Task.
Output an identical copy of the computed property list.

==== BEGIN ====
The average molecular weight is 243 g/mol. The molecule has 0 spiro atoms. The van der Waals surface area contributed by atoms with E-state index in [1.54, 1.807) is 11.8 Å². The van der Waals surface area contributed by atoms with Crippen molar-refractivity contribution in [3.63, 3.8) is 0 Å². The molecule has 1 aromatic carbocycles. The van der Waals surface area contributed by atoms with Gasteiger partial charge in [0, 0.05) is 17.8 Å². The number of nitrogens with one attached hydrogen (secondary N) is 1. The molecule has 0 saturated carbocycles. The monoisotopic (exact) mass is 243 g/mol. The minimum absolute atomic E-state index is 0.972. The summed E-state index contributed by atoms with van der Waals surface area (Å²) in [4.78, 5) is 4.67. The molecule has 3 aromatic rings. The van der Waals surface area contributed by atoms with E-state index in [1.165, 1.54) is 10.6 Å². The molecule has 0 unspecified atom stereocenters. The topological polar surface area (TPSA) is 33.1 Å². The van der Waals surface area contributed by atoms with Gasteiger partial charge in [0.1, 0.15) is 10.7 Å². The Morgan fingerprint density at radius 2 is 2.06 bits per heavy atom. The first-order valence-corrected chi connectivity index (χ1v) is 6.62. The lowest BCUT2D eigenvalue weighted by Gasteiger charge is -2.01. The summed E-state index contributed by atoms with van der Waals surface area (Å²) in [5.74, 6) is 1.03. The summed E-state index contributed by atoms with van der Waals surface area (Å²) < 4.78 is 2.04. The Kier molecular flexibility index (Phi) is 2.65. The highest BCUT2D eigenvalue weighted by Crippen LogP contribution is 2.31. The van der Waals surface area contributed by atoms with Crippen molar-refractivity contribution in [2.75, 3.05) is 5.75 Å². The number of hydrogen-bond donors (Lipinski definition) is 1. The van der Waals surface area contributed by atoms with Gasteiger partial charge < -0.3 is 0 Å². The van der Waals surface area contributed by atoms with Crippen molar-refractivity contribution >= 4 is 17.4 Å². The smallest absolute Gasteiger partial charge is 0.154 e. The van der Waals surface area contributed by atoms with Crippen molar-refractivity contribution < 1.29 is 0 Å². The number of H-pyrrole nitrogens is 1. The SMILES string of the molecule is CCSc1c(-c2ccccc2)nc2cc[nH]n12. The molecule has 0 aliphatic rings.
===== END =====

The average molecular weight is 243 g/mol. The molecule has 0 spiro atoms. The van der Waals surface area contributed by atoms with E-state index in [1.54, 1.807) is 11.8 Å². The van der Waals surface area contributed by atoms with Crippen molar-refractivity contribution in [3.63, 3.8) is 0 Å². The molecule has 1 aromatic carbocycles. The van der Waals surface area contributed by atoms with Gasteiger partial charge in [0, 0.05) is 17.8 Å². The number of nitrogens with one attached hydrogen (secondary N) is 1. The molecule has 0 saturated carbocycles. The monoisotopic (exact) mass is 243 g/mol. The minimum absolute atomic E-state index is 0.972. The summed E-state index contributed by atoms with van der Waals surface area (Å²) in [4.78, 5) is 4.67. The molecule has 3 aromatic rings. The van der Waals surface area contributed by atoms with E-state index in [1.165, 1.54) is 10.6 Å². The molecule has 0 unspecified atom stereocenters. The topological polar surface area (TPSA) is 33.1 Å². The van der Waals surface area contributed by atoms with Gasteiger partial charge in [0.1, 0.15) is 10.7 Å². The Morgan fingerprint density at radius 2 is 2.06 bits per heavy atom. The first-order valence-corrected chi connectivity index (χ1v) is 6.62. The lowest BCUT2D eigenvalue weighted by Gasteiger charge is -2.01. The summed E-state index contributed by atoms with van der Waals surface area (Å²) in [5.74, 6) is 1.03. The summed E-state index contributed by atoms with van der Waals surface area (Å²) < 4.78 is 2.04. The Kier molecular flexibility index (Phi) is 2.65. The highest BCUT2D eigenvalue weighted by Crippen LogP contribution is 2.31. The van der Waals surface area contributed by atoms with Crippen molar-refractivity contribution in [2.75, 3.05) is 5.75 Å². The number of hydrogen-bond donors (Lipinski definition) is 1. The van der Waals surface area contributed by atoms with Gasteiger partial charge < -0.3 is 0 Å². The van der Waals surface area contributed by atoms with Crippen molar-refractivity contribution >= 4 is 17.4 Å². The smallest absolute Gasteiger partial charge is 0.154 e. The van der Waals surface area contributed by atoms with Crippen molar-refractivity contribution < 1.29 is 0 Å². The number of H-pyrrole nitrogens is 1. The SMILES string of the molecule is CCSc1c(-c2ccccc2)nc2cc[nH]n12. The molecule has 0 aliphatic rings.